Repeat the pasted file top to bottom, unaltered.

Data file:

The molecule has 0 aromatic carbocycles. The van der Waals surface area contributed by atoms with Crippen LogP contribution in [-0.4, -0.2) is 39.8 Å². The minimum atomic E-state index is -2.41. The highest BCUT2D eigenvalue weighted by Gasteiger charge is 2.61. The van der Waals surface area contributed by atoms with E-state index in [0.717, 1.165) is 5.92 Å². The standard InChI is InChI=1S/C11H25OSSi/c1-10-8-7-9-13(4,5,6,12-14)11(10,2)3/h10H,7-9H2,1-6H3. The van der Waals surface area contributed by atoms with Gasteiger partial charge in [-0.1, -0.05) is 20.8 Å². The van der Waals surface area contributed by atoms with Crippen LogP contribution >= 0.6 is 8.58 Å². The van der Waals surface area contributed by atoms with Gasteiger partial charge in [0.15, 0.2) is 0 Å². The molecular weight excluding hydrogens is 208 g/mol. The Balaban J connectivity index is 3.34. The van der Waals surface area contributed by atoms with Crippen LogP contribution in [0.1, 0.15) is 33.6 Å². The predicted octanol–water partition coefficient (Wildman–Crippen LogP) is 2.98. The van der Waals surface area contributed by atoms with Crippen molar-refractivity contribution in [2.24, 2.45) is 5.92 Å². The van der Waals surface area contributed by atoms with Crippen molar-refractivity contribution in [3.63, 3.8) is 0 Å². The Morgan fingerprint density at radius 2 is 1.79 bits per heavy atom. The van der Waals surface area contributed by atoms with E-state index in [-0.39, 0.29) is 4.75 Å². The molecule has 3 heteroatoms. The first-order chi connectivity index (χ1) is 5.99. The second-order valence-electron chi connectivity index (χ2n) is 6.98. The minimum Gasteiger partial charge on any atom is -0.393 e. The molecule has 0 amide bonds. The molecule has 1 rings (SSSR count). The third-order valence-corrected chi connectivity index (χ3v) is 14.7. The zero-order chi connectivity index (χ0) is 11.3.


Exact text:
The molecule has 0 aromatic carbocycles. The van der Waals surface area contributed by atoms with Crippen LogP contribution in [-0.4, -0.2) is 39.8 Å². The minimum atomic E-state index is -2.41. The highest BCUT2D eigenvalue weighted by Gasteiger charge is 2.61. The van der Waals surface area contributed by atoms with E-state index in [0.717, 1.165) is 5.92 Å². The standard InChI is InChI=1S/C11H25OSSi/c1-10-8-7-9-13(4,5,6,12-14)11(10,2)3/h10H,7-9H2,1-6H3. The van der Waals surface area contributed by atoms with Gasteiger partial charge in [-0.1, -0.05) is 20.8 Å². The van der Waals surface area contributed by atoms with Crippen LogP contribution >= 0.6 is 8.58 Å². The van der Waals surface area contributed by atoms with Gasteiger partial charge in [0.15, 0.2) is 0 Å². The molecular weight excluding hydrogens is 208 g/mol. The Balaban J connectivity index is 3.34. The van der Waals surface area contributed by atoms with Crippen LogP contribution in [0.1, 0.15) is 33.6 Å². The predicted octanol–water partition coefficient (Wildman–Crippen LogP) is 2.98. The van der Waals surface area contributed by atoms with Crippen molar-refractivity contribution in [2.24, 2.45) is 5.92 Å². The van der Waals surface area contributed by atoms with Crippen molar-refractivity contribution in [3.63, 3.8) is 0 Å². The Morgan fingerprint density at radius 2 is 1.79 bits per heavy atom. The van der Waals surface area contributed by atoms with E-state index in [-0.39, 0.29) is 4.75 Å². The molecule has 3 heteroatoms. The first-order chi connectivity index (χ1) is 5.99. The second-order valence-electron chi connectivity index (χ2n) is 6.98. The minimum Gasteiger partial charge on any atom is -0.393 e. The molecule has 0 amide bonds. The molecule has 1 rings (SSSR count). The third-order valence-corrected chi connectivity index (χ3v) is 14.7. The zero-order chi connectivity index (χ0) is 11.3.